Wednesday, June 26, 2019

Interview: Dr. Obinna C. Ubah, a Drug Researcher in the U.K.


As part of our efforts to provide NIPSAITES with people worthy of emulation in the Pharmacology Profession, Ms. Motunrayo Johnson (a 300l Pharmacology student and NIPSA E-magazine editor) sat down with Dr. Obinna C. Ubah, a Drug Researcher in the U.K.
Dr. Obinna gives us insight into his job as a drug researcher and his thoughts on the Pharmacology Profession in Nigeria.

Ms. Motunrayo:
Tell us, who is Obinna C. Ubah?

Dr. Obinna:
I hail from Imo State, but was born and raised in Enugu State. I am the first child in a “big” family of six. Completed my nursery, primary and secondary school education in Enugu State. I studied Pharmacy at the prestigious Faculty of Pharmacy, University of Benin. There were reasons (rational and silly) for my decision to study at the University of Benin, and I remain grateful for that singular experience and opportunity because I would not be speaking to you today as a scientist had I not encountered the University of Benin. Please be kind and not ask me about the “silly” reason. I moved to the United Kingdom in 2010 to undertake a postgraduate MSc degree in Clinical Pharmacology and Toxicology; and went on to obtain a PhD degree in Medical Sciences specialising in therapeutic protein/antibody engineering, biologics drug discovery and molecular biology (Biotechnology).
I am a modest, hardworking and purpose-driven researcher, a founding shareholder and Lead Senior Scientist in biologics drug discovery for chronic inflammatory diseases at Elasmogen Limited, a University of Aberdeen spin-out biotech company. I also hold an honorary teaching position at the University of Aberdeen, where I teach both undergraduate and postgraduate medical science courses. I am also the President of a capacity building (academic knowledge transfer) Scottish registered Charity called The Foundation for the Innovative and Scientific Education in Africa (FISEA). I also hold a Postgraduate Certificate in Intellectual Property Law from the University of South Africa (UNISA) and several advanced certifications in Intellectual property management and Patent Law from the World Intellectual Property Organisation (WIPO) Switzerland. I have interests in the business and commercialisation of science through IP exploitation. As an early career researcher, I am humbled to have published original research papers, review articles, text book chapters and patents. My political ideology is explicitly left-wing.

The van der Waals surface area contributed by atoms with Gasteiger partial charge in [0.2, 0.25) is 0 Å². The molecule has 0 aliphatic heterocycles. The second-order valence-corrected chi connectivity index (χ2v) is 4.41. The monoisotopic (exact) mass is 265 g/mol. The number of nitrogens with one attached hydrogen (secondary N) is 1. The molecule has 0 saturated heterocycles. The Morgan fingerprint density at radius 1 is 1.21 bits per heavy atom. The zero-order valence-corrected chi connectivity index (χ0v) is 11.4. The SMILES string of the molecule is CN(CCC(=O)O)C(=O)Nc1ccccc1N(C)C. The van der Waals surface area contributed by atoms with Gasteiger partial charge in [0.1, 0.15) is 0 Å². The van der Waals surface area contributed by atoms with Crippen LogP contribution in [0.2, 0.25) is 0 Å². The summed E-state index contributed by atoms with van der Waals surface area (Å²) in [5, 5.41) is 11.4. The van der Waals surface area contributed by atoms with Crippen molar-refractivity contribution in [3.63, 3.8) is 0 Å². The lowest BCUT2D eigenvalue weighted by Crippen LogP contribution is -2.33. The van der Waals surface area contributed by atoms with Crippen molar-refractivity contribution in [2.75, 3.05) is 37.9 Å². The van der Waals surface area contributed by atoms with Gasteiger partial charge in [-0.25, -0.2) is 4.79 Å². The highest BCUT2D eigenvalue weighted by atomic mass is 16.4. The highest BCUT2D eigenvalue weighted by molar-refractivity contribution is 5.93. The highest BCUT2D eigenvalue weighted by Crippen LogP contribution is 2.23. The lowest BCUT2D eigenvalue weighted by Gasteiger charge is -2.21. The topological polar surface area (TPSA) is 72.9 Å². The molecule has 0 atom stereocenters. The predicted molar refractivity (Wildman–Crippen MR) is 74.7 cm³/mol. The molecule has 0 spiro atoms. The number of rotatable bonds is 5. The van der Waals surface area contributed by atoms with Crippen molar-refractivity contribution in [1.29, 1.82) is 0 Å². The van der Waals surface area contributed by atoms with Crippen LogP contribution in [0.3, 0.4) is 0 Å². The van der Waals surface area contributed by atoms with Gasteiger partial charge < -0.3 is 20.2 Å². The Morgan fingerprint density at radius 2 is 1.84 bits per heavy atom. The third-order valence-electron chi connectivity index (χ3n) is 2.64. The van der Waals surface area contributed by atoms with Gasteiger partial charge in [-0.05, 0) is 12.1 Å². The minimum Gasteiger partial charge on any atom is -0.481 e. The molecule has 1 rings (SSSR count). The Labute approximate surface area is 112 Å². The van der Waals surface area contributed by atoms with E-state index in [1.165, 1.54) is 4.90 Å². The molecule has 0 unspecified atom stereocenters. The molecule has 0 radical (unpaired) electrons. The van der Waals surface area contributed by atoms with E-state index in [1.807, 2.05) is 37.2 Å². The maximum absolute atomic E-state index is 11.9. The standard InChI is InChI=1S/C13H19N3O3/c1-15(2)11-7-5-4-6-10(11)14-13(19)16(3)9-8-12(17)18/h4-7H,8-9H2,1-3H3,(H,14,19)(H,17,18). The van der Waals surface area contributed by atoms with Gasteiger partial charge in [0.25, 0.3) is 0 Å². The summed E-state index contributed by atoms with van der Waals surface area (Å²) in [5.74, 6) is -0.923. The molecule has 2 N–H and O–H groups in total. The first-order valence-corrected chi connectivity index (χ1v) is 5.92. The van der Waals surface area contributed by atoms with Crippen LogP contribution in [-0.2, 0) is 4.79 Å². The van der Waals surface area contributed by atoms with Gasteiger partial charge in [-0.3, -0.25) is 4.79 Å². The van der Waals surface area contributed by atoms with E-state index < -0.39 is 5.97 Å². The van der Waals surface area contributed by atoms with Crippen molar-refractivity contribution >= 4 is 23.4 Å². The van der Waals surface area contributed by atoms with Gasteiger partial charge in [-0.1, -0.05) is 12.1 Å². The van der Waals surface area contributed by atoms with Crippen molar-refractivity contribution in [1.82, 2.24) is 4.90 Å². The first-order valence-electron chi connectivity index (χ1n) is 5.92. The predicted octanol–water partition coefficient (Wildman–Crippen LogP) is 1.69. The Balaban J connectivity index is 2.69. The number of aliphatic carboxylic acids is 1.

Ms. Motunrayo:
Can you elaborate on “spin-out” biotech?

Dr. Obinna:
A spin-out or spin-off company is an independent corporate entity that has split-off from a parent organisation. The decision to create a spin-out company from a parent organisation is usually for commercial purposes. Universities are the source of most spin-out companies (academic spin-outs) because it allows the University to commercially exploit their IP assets. If successful, the economic reward is colossal.

Ms. Motunrayo:
How closely related is your area of specialty to pharmacology?

Dr. Obinna:
My current research is biologics drug discovery, and what that means is that I develop protein-based therapeutic drugs to treat human diseases. Knowledge of pharmacology is imperative for developing potent and safe therapeutic candidates, and a requirement for regulatory approval. Although I do lots of protein engineering using molecular biology techniques, I am heavily dependent on my knowledge of pharmacology to create an effective drug candidate.

Ms. Motunrayo:
Why did you choose biotech research?

Dr. Obinna:
I became fascinated with Paul Ehrlich’s magic bullet theory of 1900 after completing my first formative course wok during my MSc programme. Biologics are the true and holistic definition of the magic bullet. The success of the biotechnology industry in tackling the current global health challenges is evident in its continuous growth. The annual global revenue of biologics is predicted to rise from 264 billion USD (2018) to 375 billion USD by 2022. Biologics are being widely used to provide effective treatment for many complex diseases such as cancers, rheumatoid arthritis, Crohn's disease that have limited treatment options. I was also fortunate to have received a PhD scholarship to train under two of Europe’s top biotech experts, Prof. Andrew Porter and Dr. Caroline Barelle.